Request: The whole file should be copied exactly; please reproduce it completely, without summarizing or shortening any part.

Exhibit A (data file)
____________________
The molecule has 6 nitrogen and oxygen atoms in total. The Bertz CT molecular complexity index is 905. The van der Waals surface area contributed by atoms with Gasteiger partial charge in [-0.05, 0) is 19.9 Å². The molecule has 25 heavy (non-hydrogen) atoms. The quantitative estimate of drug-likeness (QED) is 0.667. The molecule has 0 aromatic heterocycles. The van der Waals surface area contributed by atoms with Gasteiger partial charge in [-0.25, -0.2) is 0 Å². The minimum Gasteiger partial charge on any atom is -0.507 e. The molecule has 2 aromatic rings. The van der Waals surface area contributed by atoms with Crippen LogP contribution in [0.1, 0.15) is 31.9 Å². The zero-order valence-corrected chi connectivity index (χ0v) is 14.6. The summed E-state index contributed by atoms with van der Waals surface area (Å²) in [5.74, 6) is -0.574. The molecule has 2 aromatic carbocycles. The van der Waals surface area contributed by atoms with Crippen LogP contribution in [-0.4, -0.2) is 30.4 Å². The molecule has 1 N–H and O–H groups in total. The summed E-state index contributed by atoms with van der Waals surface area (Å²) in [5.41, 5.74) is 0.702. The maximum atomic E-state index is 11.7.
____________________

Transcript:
The molecule has 6 nitrogen and oxygen atoms in total. The Bertz CT molecular complexity index is 905. The van der Waals surface area contributed by atoms with Gasteiger partial charge in [-0.05, 0) is 19.9 Å². The molecule has 25 heavy (non-hydrogen) atoms. The quantitative estimate of drug-likeness (QED) is 0.667. The molecule has 0 aromatic heterocycles. The van der Waals surface area contributed by atoms with Gasteiger partial charge in [-0.25, -0.2) is 0 Å². The minimum Gasteiger partial charge on any atom is -0.507 e. The molecule has 2 aromatic rings. The van der Waals surface area contributed by atoms with Crippen LogP contribution in [0.1, 0.15) is 31.9 Å². The zero-order valence-corrected chi connectivity index (χ0v) is 14.6. The summed E-state index contributed by atoms with van der Waals surface area (Å²) in [5.74, 6) is -0.574. The molecule has 2 aromatic carbocycles. The van der Waals surface area contributed by atoms with Crippen LogP contribution in [-0.4, -0.2) is 30.4 Å². The molecule has 1 N–H and O–H groups in total. The summed E-state index contributed by atoms with van der Waals surface area (Å²) in [5.41, 5.74) is 0.702. The maximum atomic E-state index is 11.7.